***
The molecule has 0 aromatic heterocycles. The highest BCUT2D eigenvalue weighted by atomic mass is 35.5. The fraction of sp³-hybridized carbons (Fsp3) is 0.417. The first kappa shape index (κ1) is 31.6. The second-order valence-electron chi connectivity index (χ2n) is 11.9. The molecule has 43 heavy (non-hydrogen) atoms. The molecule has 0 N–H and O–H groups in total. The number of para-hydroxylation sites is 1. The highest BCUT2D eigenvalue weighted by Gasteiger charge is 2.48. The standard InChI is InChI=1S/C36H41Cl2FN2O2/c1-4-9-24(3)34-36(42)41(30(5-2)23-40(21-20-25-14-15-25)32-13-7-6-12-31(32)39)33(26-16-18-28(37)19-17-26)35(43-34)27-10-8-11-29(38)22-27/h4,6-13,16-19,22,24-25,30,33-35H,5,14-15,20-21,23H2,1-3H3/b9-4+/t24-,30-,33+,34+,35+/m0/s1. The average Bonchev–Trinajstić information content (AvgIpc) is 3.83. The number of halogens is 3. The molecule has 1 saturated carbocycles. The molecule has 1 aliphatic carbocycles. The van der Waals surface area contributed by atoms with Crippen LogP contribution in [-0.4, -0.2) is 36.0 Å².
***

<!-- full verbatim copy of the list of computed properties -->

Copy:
The molecule has 0 aromatic heterocycles. The highest BCUT2D eigenvalue weighted by atomic mass is 35.5. The fraction of sp³-hybridized carbons (Fsp3) is 0.417. The first kappa shape index (κ1) is 31.6. The second-order valence-electron chi connectivity index (χ2n) is 11.9. The molecule has 43 heavy (non-hydrogen) atoms. The molecule has 0 N–H and O–H groups in total. The number of para-hydroxylation sites is 1. The highest BCUT2D eigenvalue weighted by Gasteiger charge is 2.48. The standard InChI is InChI=1S/C36H41Cl2FN2O2/c1-4-9-24(3)34-36(42)41(30(5-2)23-40(21-20-25-14-15-25)32-13-7-6-12-31(32)39)33(26-16-18-28(37)19-17-26)35(43-34)27-10-8-11-29(38)22-27/h4,6-13,16-19,22,24-25,30,33-35H,5,14-15,20-21,23H2,1-3H3/b9-4+/t24-,30-,33+,34+,35+/m0/s1. The average Bonchev–Trinajstić information content (AvgIpc) is 3.83. The number of halogens is 3. The molecule has 1 saturated carbocycles. The molecule has 1 aliphatic carbocycles. The van der Waals surface area contributed by atoms with Crippen LogP contribution in [-0.4, -0.2) is 36.0 Å².